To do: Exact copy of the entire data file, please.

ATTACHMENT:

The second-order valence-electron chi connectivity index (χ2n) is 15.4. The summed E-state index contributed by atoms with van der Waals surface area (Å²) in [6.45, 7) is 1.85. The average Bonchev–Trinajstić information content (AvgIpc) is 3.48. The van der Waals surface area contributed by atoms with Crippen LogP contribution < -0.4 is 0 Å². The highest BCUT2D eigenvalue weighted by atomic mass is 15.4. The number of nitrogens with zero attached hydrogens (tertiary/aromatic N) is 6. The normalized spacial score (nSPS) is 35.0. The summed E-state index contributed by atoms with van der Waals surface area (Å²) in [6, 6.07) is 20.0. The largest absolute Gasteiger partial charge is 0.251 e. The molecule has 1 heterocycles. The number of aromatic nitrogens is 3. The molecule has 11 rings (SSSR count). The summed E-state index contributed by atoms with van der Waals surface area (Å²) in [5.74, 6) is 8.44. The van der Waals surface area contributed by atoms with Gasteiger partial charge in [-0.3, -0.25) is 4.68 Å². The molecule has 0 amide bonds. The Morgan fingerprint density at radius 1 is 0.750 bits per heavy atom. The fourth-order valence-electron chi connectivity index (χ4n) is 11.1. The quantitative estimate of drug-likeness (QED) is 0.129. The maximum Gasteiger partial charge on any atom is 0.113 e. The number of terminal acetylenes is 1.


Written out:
The second-order valence-electron chi connectivity index (χ2n) is 15.4. The summed E-state index contributed by atoms with van der Waals surface area (Å²) in [6.45, 7) is 1.85. The average Bonchev–Trinajstić information content (AvgIpc) is 3.48. The van der Waals surface area contributed by atoms with Crippen LogP contribution < -0.4 is 0 Å². The highest BCUT2D eigenvalue weighted by atomic mass is 15.4. The number of nitrogens with zero attached hydrogens (tertiary/aromatic N) is 6. The normalized spacial score (nSPS) is 35.0. The summed E-state index contributed by atoms with van der Waals surface area (Å²) in [6, 6.07) is 20.0. The largest absolute Gasteiger partial charge is 0.251 e. The molecule has 1 heterocycles. The number of aromatic nitrogens is 3. The molecule has 11 rings (SSSR count). The summed E-state index contributed by atoms with van der Waals surface area (Å²) in [5.74, 6) is 8.44. The van der Waals surface area contributed by atoms with Gasteiger partial charge in [-0.3, -0.25) is 4.68 Å². The molecule has 0 amide bonds. The Morgan fingerprint density at radius 1 is 0.750 bits per heavy atom. The fourth-order valence-electron chi connectivity index (χ4n) is 11.1. The quantitative estimate of drug-likeness (QED) is 0.129. The maximum Gasteiger partial charge on any atom is 0.113 e. The number of terminal acetylenes is 1.